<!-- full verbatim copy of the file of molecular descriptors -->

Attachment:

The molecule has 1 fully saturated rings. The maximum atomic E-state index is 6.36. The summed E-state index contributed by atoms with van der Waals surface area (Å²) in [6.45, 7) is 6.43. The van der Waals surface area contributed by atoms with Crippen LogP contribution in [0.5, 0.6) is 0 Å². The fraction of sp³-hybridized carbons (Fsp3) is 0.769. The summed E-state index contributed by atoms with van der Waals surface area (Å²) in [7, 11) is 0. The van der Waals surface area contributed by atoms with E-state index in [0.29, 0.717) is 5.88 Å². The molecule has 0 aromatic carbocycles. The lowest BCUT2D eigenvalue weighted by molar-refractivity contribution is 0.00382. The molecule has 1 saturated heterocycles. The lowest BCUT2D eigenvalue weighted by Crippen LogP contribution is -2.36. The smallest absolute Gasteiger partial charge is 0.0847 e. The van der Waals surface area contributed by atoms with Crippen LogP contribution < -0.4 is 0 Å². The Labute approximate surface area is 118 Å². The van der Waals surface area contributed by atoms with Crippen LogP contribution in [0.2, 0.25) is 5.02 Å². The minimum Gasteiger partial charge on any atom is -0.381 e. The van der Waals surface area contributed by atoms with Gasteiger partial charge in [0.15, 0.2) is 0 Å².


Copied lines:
The molecule has 1 fully saturated rings. The maximum atomic E-state index is 6.36. The summed E-state index contributed by atoms with van der Waals surface area (Å²) in [6.45, 7) is 6.43. The van der Waals surface area contributed by atoms with Crippen LogP contribution in [0.5, 0.6) is 0 Å². The fraction of sp³-hybridized carbons (Fsp3) is 0.769. The summed E-state index contributed by atoms with van der Waals surface area (Å²) in [7, 11) is 0. The van der Waals surface area contributed by atoms with E-state index in [0.29, 0.717) is 5.88 Å². The molecule has 0 aromatic carbocycles. The lowest BCUT2D eigenvalue weighted by molar-refractivity contribution is 0.00382. The molecule has 1 saturated heterocycles. The lowest BCUT2D eigenvalue weighted by Crippen LogP contribution is -2.36. The smallest absolute Gasteiger partial charge is 0.0847 e. The van der Waals surface area contributed by atoms with Crippen LogP contribution < -0.4 is 0 Å². The Labute approximate surface area is 118 Å². The van der Waals surface area contributed by atoms with Crippen LogP contribution in [0.2, 0.25) is 5.02 Å². The minimum Gasteiger partial charge on any atom is -0.381 e. The van der Waals surface area contributed by atoms with Gasteiger partial charge in [0.15, 0.2) is 0 Å².